Horror—the kind you might feel if you were standing in front of an oncoming tsunami—froze me in place as the ayahuasca hit. I was used to waiting about an hour for the special effects that signal the start of a psychedelic adventure. Instead, no more than 20 minutes after I’d taken the mystic jungle juice for the first time, galactic tremors were rattling the wall between this world and the next, and my vision was filling up with pixelated oil slicks made of neural electricity.
The spirit of ayahuasca had answered my call with outrageous speed. I pictured it as Lurch from The Addams Family, greeting me with a low, ominous “You rang?”
What I really wasn’t prepared for, though, was the sheer steamroller wallop of the brew’s first effects. For a few terrifying moments, as I sat under the stars in a location that shall go unnamed, the forest around me seemed to come alive and grow fangs. Then a gentle voice spoke four simple words:
I’m here to help.
The voice was deeply compassionate. Though I heard it with my mind rather than my ears, it felt distinctly “other,” as though a PA speaker within my temples were carrying the signal from elsewhere.
I wasn’t so deep in medicine trance as to forget what the word “hallucination” means. Yet it felt for all the world like this was Madre Ayahuasca herself letting me know she had no intention of harming me. In fact, she was offering love, healing, and intense beauty.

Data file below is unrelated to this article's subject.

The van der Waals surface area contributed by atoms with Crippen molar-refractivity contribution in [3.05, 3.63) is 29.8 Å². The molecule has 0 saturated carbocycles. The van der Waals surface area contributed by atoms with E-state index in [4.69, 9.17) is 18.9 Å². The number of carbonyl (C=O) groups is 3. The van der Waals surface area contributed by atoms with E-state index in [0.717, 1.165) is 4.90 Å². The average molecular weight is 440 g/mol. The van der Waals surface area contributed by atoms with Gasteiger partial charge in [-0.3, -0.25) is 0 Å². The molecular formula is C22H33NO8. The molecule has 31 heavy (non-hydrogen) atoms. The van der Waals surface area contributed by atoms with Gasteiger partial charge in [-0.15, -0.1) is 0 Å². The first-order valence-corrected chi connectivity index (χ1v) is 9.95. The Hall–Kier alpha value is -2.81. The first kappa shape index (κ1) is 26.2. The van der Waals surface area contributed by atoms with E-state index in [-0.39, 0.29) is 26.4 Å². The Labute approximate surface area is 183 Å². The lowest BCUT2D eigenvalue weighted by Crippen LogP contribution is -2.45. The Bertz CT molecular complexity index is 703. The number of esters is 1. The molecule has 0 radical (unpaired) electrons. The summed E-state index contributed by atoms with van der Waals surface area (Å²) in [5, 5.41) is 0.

My shoulders receded, and a smile of relief and gratitude blossomed on my face.
Then She spoke again:
Watch the fire.
I was in no mood to argue. I fixed my eyes on the bonfire not far from where I sat. Its flames were hypnotic. They roped and darted, forming a crackling column of primal magic. Their sparks appeared to drift all the way up into space, where the stars absorbed them back into elemental light.
We had liftoff. My invisible guide had talked me down from the shortest bad trip ever, and what followed was one of the most profound, enriching experiences of my life.
That was nearly 20 years ago, but it still crosses my mind often. At the time all this was happening, I had no idea that this experience—the perception that the spirit of the vine is speaking directly to you in your native language—is a classic feature of the ayahuasca voyage.
The Voice of Ayahuasca?
“Yes, I hear a voice talking to me during ceremony,” psychologist and Listening to Ayahuasca author Rachel Harris, PhD told the Santa Barbara Independent. “I can’t tell you what that voice is, but I can tell you that virtually everyone who sits in ceremony hears it.”
While conducting a study of ayahuasca use in North America—which, by the way, she claims Aya herself advised her to undertake—Harris was stunned to discover just how common this experience is. At the 2019 World Ayahuasca Conference, she told her audience, “I have to say, in a true confession, I was hearing the voice of ayahuasca, but when I found out that three quarters of the other people were also hearing it, I went into ontological shock.”